The Biggest Roman Hippodrome in The World
Over there in South Lebanon, there’s an ancient city, it’s a semi-island. They call it the “bride of the Mediterranean sea”. And it contains the largest Roman hippodrome ever found.
After a 15 minutes walk from the city harbor and a three-bay monumental arch and one the largest Roman hippodrome ever built can be found.
All date from the 2nd century A.D. to the 6th century A.D. The necropolis, excavated in 1962, yielded-hundreds of ornate stone and marble sarcophagi of the Roman and Byzantine periods. Foundations of a Byzantine church can also be seen. The archway stands astride a Roman road that led into the ancient city. Alongside the road are the remains of the aqueduct that assured the city its water supply.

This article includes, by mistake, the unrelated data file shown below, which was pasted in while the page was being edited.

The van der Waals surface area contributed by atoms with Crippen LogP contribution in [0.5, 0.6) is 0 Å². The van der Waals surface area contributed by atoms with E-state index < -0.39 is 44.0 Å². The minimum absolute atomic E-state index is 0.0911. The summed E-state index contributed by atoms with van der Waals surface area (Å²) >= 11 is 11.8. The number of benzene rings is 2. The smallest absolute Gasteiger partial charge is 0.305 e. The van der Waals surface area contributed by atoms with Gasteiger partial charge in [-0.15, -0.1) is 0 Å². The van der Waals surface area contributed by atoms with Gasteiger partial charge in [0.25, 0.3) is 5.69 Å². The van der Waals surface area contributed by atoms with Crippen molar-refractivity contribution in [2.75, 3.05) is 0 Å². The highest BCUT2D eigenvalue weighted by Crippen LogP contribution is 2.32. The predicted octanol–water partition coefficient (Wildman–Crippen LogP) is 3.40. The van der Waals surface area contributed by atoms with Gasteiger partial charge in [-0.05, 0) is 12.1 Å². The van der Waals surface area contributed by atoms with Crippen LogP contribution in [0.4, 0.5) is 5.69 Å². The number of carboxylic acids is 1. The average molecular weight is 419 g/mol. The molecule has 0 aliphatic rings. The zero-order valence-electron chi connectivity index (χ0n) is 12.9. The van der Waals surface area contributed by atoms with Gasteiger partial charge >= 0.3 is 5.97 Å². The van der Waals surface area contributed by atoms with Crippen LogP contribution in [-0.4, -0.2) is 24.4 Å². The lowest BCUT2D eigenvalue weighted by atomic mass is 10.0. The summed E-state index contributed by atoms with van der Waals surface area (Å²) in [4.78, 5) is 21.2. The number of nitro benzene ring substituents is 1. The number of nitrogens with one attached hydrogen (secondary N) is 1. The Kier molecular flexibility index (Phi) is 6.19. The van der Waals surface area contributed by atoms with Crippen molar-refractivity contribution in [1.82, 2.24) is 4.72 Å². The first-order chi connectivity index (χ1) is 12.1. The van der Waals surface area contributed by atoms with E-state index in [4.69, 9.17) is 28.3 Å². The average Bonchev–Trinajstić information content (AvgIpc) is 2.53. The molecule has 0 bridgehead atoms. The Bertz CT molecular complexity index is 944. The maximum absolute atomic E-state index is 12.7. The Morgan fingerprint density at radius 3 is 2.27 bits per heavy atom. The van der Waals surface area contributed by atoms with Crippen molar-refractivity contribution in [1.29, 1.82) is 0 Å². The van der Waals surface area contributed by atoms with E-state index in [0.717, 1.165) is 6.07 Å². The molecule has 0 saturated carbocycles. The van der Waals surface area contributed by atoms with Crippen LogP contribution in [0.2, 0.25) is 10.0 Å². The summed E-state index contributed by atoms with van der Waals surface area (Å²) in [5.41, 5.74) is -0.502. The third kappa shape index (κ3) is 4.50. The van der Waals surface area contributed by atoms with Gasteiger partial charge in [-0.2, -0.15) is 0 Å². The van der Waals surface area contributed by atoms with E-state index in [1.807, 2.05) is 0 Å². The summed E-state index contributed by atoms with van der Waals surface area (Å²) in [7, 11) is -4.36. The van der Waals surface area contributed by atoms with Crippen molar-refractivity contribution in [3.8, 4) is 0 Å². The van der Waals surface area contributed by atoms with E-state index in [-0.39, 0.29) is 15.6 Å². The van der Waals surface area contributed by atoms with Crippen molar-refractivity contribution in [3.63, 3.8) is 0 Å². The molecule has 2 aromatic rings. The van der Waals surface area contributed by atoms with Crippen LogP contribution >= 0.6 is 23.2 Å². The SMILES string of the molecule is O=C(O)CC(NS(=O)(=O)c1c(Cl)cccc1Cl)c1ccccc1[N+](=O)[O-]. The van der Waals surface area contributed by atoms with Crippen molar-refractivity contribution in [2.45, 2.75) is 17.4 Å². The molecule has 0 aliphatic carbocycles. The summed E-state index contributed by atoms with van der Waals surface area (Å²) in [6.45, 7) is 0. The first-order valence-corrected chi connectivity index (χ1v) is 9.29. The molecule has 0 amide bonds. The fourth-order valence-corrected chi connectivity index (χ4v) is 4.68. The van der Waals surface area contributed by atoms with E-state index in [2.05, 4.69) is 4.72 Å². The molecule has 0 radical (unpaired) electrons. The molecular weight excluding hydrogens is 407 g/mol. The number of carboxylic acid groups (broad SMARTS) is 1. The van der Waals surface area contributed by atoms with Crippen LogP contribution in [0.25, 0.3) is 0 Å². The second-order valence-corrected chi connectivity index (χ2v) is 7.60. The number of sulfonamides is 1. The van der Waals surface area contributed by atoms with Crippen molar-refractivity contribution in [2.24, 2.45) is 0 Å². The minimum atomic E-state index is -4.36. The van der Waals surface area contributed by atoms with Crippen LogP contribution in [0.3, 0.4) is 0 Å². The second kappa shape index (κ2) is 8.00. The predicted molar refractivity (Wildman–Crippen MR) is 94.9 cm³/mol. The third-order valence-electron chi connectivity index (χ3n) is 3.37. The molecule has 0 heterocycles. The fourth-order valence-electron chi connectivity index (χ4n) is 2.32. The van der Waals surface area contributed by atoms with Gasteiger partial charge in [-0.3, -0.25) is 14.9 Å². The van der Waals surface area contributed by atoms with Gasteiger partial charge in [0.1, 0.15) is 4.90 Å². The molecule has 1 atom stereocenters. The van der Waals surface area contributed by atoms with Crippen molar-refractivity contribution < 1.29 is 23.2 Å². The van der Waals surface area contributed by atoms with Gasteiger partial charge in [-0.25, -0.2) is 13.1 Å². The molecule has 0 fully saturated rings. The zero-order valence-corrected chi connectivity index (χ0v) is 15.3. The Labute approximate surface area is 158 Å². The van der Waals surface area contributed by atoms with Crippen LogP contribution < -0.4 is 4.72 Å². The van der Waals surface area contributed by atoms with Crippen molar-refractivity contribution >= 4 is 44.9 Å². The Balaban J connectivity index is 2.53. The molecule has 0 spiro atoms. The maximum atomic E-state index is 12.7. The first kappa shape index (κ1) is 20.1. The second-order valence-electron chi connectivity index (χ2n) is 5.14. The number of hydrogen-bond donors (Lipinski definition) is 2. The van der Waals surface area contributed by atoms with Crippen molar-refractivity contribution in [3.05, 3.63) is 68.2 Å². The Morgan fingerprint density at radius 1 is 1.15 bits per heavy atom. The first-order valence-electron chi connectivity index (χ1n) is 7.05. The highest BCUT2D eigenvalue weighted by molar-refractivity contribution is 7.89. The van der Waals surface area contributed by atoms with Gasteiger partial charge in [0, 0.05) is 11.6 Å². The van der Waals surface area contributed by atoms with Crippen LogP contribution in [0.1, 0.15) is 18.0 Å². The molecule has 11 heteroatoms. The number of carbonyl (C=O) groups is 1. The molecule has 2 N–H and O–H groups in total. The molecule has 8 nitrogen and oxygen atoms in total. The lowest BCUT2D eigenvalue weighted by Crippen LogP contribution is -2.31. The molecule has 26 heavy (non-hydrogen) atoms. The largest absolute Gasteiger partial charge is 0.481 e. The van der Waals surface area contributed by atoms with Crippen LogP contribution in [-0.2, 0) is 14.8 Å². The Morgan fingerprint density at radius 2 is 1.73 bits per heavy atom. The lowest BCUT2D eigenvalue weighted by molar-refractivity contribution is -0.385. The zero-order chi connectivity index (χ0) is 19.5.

South of the necropolis is the partially reconstructed Roman hippodrome excavated in 1967.
The 480-meter structure seated twenty thousand spectators who gathered to watch the death-defying sport of chariot racing. Each end of the course was marked by still existing stone turning posts (metae). Charioteers had to make this circuit seven times. Rounding the metae at top speed was the most dangerous part of the race and often produced spectacular spills.
Although primarily meant for chariot races, the hippodrome was also used for other types of sport, and it is likely that at least some of the events of the Tyrian Games were celebrated at this place. It may have been the place where, during the Diocletianic persecution, five Egyptian Christians were tortured to death.